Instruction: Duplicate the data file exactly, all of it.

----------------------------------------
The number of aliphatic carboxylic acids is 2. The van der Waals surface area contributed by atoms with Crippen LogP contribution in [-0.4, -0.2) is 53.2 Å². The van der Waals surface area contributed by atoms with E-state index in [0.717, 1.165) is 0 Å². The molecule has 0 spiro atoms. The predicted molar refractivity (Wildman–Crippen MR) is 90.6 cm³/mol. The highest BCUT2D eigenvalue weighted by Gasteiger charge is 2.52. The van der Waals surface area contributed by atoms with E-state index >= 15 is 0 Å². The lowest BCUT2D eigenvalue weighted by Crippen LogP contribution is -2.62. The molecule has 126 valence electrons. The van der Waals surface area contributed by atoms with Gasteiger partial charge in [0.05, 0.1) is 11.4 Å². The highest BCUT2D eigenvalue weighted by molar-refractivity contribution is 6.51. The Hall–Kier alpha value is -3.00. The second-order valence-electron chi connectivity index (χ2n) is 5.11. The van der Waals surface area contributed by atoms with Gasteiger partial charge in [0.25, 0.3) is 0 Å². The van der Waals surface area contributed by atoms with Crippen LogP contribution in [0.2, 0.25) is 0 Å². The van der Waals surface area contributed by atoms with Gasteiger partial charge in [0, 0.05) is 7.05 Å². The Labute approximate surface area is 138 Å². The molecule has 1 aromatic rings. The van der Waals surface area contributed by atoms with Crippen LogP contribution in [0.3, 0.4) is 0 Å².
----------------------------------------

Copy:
The number of aliphatic carboxylic acids is 2. The van der Waals surface area contributed by atoms with Crippen LogP contribution in [-0.4, -0.2) is 53.2 Å². The van der Waals surface area contributed by atoms with E-state index in [0.717, 1.165) is 0 Å². The molecule has 0 spiro atoms. The predicted molar refractivity (Wildman–Crippen MR) is 90.6 cm³/mol. The highest BCUT2D eigenvalue weighted by Gasteiger charge is 2.52. The van der Waals surface area contributed by atoms with E-state index >= 15 is 0 Å². The lowest BCUT2D eigenvalue weighted by Crippen LogP contribution is -2.62. The molecule has 126 valence electrons. The van der Waals surface area contributed by atoms with Gasteiger partial charge in [0.05, 0.1) is 11.4 Å². The highest BCUT2D eigenvalue weighted by molar-refractivity contribution is 6.51. The Hall–Kier alpha value is -3.00. The second-order valence-electron chi connectivity index (χ2n) is 5.11. The van der Waals surface area contributed by atoms with Gasteiger partial charge in [0.25, 0.3) is 0 Å². The van der Waals surface area contributed by atoms with Crippen LogP contribution in [0.2, 0.25) is 0 Å². The van der Waals surface area contributed by atoms with Gasteiger partial charge in [0, 0.05) is 7.05 Å². The Labute approximate surface area is 138 Å². The molecule has 1 aromatic rings. The van der Waals surface area contributed by atoms with Crippen LogP contribution in [0.3, 0.4) is 0 Å².